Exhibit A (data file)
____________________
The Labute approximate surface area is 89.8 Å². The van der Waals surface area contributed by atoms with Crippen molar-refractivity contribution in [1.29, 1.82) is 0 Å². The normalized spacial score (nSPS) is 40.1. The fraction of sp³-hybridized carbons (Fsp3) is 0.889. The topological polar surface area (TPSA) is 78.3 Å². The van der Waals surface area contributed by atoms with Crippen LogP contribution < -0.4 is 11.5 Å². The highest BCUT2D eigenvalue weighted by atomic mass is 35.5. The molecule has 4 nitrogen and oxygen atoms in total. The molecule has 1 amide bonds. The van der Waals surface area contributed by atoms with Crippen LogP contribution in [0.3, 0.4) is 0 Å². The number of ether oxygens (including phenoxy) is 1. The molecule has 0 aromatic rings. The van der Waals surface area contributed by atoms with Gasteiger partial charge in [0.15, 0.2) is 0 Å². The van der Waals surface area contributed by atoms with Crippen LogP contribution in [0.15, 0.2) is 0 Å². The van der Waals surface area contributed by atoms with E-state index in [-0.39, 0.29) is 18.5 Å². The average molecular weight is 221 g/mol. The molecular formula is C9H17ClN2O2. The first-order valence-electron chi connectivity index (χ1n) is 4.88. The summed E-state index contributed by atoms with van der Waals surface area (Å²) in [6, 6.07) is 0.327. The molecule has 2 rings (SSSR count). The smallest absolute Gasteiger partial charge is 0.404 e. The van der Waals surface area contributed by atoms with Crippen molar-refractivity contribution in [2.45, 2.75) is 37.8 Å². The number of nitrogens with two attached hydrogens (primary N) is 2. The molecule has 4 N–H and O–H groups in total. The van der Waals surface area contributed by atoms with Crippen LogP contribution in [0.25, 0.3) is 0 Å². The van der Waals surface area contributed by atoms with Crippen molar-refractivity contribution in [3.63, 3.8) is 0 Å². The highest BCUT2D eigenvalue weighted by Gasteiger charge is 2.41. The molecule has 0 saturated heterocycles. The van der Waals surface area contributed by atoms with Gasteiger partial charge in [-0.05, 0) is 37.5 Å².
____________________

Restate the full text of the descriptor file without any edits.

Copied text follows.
The Labute approximate surface area is 89.8 Å². The van der Waals surface area contributed by atoms with Crippen molar-refractivity contribution in [1.29, 1.82) is 0 Å². The normalized spacial score (nSPS) is 40.1. The fraction of sp³-hybridized carbons (Fsp3) is 0.889. The topological polar surface area (TPSA) is 78.3 Å². The van der Waals surface area contributed by atoms with Crippen LogP contribution < -0.4 is 11.5 Å². The highest BCUT2D eigenvalue weighted by atomic mass is 35.5. The molecule has 4 nitrogen and oxygen atoms in total. The molecule has 1 amide bonds. The van der Waals surface area contributed by atoms with Crippen LogP contribution in [0.3, 0.4) is 0 Å². The number of ether oxygens (including phenoxy) is 1. The molecule has 0 aromatic rings. The van der Waals surface area contributed by atoms with Gasteiger partial charge in [0.15, 0.2) is 0 Å². The van der Waals surface area contributed by atoms with Crippen LogP contribution in [0.15, 0.2) is 0 Å². The van der Waals surface area contributed by atoms with E-state index in [-0.39, 0.29) is 18.5 Å². The average molecular weight is 221 g/mol. The molecular formula is C9H17ClN2O2. The first-order valence-electron chi connectivity index (χ1n) is 4.88. The summed E-state index contributed by atoms with van der Waals surface area (Å²) in [6, 6.07) is 0.327. The molecule has 2 rings (SSSR count). The smallest absolute Gasteiger partial charge is 0.404 e. The van der Waals surface area contributed by atoms with Crippen molar-refractivity contribution in [2.45, 2.75) is 37.8 Å². The number of nitrogens with two attached hydrogens (primary N) is 2. The molecule has 4 N–H and O–H groups in total. The van der Waals surface area contributed by atoms with Crippen LogP contribution in [0.25, 0.3) is 0 Å². The van der Waals surface area contributed by atoms with Crippen molar-refractivity contribution in [3.63, 3.8) is 0 Å². The highest BCUT2D eigenvalue weighted by Gasteiger charge is 2.41. The molecule has 0 saturated heterocycles. The van der Waals surface area contributed by atoms with Gasteiger partial charge in [-0.05, 0) is 37.5 Å².